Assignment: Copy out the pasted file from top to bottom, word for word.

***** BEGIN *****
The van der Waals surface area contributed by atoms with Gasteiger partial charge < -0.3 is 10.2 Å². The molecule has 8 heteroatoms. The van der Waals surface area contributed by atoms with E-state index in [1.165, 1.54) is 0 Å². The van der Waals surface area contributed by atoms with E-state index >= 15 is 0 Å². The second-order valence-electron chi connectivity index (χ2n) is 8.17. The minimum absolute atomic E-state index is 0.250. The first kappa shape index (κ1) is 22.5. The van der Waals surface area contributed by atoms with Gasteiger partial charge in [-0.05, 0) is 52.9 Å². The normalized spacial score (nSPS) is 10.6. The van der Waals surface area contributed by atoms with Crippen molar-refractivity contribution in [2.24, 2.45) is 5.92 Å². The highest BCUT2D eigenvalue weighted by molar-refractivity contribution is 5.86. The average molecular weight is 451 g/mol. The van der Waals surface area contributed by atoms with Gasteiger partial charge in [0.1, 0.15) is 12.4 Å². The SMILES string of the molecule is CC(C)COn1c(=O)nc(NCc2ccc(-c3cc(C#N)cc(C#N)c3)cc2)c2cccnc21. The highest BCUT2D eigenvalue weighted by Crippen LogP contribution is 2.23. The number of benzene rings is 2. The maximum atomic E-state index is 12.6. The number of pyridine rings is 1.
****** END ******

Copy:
The van der Waals surface area contributed by atoms with Gasteiger partial charge < -0.3 is 10.2 Å². The molecule has 8 heteroatoms. The van der Waals surface area contributed by atoms with E-state index in [1.165, 1.54) is 0 Å². The van der Waals surface area contributed by atoms with E-state index >= 15 is 0 Å². The second-order valence-electron chi connectivity index (χ2n) is 8.17. The minimum absolute atomic E-state index is 0.250. The first kappa shape index (κ1) is 22.5. The van der Waals surface area contributed by atoms with Gasteiger partial charge in [-0.05, 0) is 52.9 Å². The normalized spacial score (nSPS) is 10.6. The van der Waals surface area contributed by atoms with Crippen molar-refractivity contribution in [2.24, 2.45) is 5.92 Å². The highest BCUT2D eigenvalue weighted by molar-refractivity contribution is 5.86. The average molecular weight is 451 g/mol. The van der Waals surface area contributed by atoms with Gasteiger partial charge in [0.1, 0.15) is 12.4 Å². The SMILES string of the molecule is CC(C)COn1c(=O)nc(NCc2ccc(-c3cc(C#N)cc(C#N)c3)cc2)c2cccnc21. The highest BCUT2D eigenvalue weighted by Crippen LogP contribution is 2.23. The number of benzene rings is 2. The maximum atomic E-state index is 12.6. The number of pyridine rings is 1.